- The Hallway: This statue-lined hallway is seen in Episode 6 (pictured here) also belongs to Castle Howard.
Wilton House also supplies a few of the backdrops for Clyvedon. Here they are:
- The Dining Room: This room stands in for Clyvedon’s Dining Room, where Daphne and Simon have their meals (that is if they don’t get distracted by other things)
- The Large Smoking Room (photo here): This pretty yellow room acts as one of Simon’s offices at Clyvedon
Badminton House in Gloucestershire is another real life Clyvedon Castle location. Here are some of the locations from there that were used in Bridgerton:
- The Lawn: At the start of Episode 7, when we have that tense piano/pigeon shooting standoff, we see the Badminton House lawn as pictured here. We believe this is the room where Daphne is playing piano, but it’s hard to tell.
- The Family Dining Room: In Episode 8, this is where Simon and Daphne are having breakfast and Daphne tells Simon that she’s going back to London because Francesca is back from Bath and Simon agrees to join.
Click here to see photos of what Badminton House looks like on the inside.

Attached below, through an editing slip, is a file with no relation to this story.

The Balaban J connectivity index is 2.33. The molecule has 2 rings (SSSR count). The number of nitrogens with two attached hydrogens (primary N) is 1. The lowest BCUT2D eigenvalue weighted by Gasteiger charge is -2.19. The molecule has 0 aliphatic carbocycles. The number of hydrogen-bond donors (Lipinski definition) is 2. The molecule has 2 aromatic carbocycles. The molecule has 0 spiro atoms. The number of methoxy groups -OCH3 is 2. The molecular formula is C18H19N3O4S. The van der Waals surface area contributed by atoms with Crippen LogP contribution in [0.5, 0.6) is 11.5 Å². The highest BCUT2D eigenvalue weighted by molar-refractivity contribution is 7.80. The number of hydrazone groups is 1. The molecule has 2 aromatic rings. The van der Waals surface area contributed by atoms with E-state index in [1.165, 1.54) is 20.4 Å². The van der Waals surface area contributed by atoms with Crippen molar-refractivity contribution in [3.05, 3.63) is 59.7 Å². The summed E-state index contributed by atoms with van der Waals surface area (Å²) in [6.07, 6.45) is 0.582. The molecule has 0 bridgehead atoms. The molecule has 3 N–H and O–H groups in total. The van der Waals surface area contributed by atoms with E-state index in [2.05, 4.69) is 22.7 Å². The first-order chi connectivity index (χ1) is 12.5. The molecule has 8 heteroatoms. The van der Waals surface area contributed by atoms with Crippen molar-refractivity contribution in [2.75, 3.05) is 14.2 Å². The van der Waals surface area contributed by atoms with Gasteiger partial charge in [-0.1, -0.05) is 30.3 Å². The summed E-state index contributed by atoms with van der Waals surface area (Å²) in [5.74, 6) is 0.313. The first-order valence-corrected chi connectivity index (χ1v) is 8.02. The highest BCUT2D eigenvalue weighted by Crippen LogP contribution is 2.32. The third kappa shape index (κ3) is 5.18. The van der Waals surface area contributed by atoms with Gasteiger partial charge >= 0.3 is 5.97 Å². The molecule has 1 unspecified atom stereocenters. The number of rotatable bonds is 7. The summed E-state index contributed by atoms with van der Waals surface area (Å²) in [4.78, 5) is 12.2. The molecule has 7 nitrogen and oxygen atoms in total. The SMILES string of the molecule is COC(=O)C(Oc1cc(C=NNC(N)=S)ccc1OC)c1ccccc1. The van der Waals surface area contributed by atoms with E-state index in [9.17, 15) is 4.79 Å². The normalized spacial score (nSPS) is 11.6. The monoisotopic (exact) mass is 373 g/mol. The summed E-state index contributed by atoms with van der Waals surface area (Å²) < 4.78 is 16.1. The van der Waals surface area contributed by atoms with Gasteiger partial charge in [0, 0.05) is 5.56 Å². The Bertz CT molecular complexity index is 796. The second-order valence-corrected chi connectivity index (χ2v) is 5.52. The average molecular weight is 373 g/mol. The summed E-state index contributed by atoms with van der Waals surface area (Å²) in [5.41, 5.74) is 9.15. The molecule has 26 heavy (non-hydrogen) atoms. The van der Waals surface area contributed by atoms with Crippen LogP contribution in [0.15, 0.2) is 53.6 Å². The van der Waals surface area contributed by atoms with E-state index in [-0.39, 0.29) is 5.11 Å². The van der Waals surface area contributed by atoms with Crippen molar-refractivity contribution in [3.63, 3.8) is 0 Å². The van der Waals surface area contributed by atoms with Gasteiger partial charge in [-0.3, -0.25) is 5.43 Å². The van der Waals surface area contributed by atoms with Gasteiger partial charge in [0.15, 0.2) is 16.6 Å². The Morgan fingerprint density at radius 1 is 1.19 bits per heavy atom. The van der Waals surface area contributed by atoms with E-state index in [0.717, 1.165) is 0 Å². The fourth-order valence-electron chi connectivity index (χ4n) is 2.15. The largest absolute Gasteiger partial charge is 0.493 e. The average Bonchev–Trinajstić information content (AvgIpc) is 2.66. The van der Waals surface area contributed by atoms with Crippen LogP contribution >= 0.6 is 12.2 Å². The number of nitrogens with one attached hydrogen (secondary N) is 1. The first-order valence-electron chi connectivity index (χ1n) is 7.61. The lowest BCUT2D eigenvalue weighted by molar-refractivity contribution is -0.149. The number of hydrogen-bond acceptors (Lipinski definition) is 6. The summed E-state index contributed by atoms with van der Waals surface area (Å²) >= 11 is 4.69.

The Reform Club also makes a special appearance during one of the season’s most talked about moments. Yes, THAT iconic library scene in Episode 6 is actually the Reform Club library.
If you look at these photos here, you’ll recognize the fireplace and mirror from when Daphne is um… you know.
FUN FACT: According to this interview with Grazia, that very library scene in Episode 6 was the first one Phoebe Dyvenor (who plays Daphne) filmed for the show. IMAGINE THAT.
Once Simon and Daphne move back to Clyvedon, they are seen going into the village a few times, especially Daphne, who tries to hand out bread and honey baskets to very few takers.
Well, according to Filmed in Yorkshire, the village scenes in Bridgerton were filmed in Coneysthorpe, a quiet village in the Ryedale district of North Yorkshire, located close to Castle Howard.
Here is the spot for instance in Episode 7 where Daphne is brooding in the rain after her epiphany:
Bridgerton Locations We’re Still Hunting For
Of course, despite all our best efforts, there were still some Bridgerton filming locations that alluded us.
If you have any leads or insider info on where the following scenes were filmed, then please let us know in the comments!
- The Duchess’ Room first seen in Episode 2: This is where we have that flashback showing Simon being born. This room appears a few more times throughout the season
- The Drawing Room first seen in Episode 2: This is where we see young Simon being yelled at by his father
- The garden where Eloise and Benedict have their heart to heart on the swings in Episode 2: We speculate this may be the Rose Garden at the Ranger’s House in Greenwich (where facade scenes for the Bridgerton house are filmed) but we are not 100% sure